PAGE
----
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Ellipsis of ordinary infinitives and to-infinitives
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Modal verbs may take a complement without a verb, so that it seems as if the modal directly mediates a predication relation between a predicate and a subject. So the modal verb seems to function as a copula, see also intransitive complementive predication, transitive complementive predication and complementive. In (1) is an example of verb ellipsis governed by a modal:

Example 1

Jouke soe nei Grins ta
Jouke should to Grins to
Jouke was going to go to Grins

In this particular example, the Frisian modal is able to license or give rise to a motional interpretation, rendering the infinitive of the motional light verb geango optional:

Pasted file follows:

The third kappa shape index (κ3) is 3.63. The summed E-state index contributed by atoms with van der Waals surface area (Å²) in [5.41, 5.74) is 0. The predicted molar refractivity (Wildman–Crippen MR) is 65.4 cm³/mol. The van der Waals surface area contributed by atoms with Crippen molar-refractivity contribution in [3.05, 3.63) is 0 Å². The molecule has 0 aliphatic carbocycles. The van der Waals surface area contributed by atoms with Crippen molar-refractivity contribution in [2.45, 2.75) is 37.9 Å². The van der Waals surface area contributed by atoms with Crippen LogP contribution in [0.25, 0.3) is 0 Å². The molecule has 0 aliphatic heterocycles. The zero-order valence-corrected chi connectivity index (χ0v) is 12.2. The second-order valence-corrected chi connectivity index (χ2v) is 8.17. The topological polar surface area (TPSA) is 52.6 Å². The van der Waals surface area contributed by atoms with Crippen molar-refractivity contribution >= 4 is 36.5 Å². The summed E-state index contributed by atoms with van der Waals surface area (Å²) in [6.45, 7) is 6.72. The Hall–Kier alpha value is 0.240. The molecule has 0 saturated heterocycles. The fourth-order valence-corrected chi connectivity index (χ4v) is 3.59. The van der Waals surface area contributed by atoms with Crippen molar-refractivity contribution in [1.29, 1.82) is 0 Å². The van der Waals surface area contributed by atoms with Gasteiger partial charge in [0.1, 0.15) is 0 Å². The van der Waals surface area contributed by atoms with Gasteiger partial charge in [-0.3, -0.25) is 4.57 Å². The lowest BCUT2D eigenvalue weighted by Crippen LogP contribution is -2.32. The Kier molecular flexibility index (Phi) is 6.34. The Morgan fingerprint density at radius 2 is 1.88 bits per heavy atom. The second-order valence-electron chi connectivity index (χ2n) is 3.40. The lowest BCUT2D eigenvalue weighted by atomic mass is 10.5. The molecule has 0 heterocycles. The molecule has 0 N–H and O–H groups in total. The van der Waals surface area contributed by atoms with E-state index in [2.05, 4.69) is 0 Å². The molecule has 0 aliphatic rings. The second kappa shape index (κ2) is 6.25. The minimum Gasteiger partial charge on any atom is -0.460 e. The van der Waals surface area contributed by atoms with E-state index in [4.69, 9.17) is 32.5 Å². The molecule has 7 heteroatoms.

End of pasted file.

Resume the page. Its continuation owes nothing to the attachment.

Example 2

Jouke soe nei Grins ta gean
Jouke should to Grins to go
Jouke intended to go to Grins

The same phenomenon is also found inside non-finite clauses, in which the presence of the non-finite complementiser omfor can compensate the absence of a (light) verbfor , suggesting that the non-finite complementiser shares some property (say, modality) with modal verbs. There are also verbs disallowing light verb ellipsis inside their complement. It seems that light verb ellipsis is subject to a semantic requirement saying that the verbless complement must be nonveridical. In addition, non-finite clauses resist verb ellipsis in case they have an impoverished representation, which is the case when they are directly governed by the verb.

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More details about ellipsis of ordinary infinitives and to-infinitives can be found by following the corresponding links:

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x Literature

More details can be found in Hoekstra (1997:chapter 6;V(P)-Ellipsis).

References:
  • Hoekstra, Jarich1997The syntax of infinitives in FrisianGroningenRijksuniversiteit GroningenThesis
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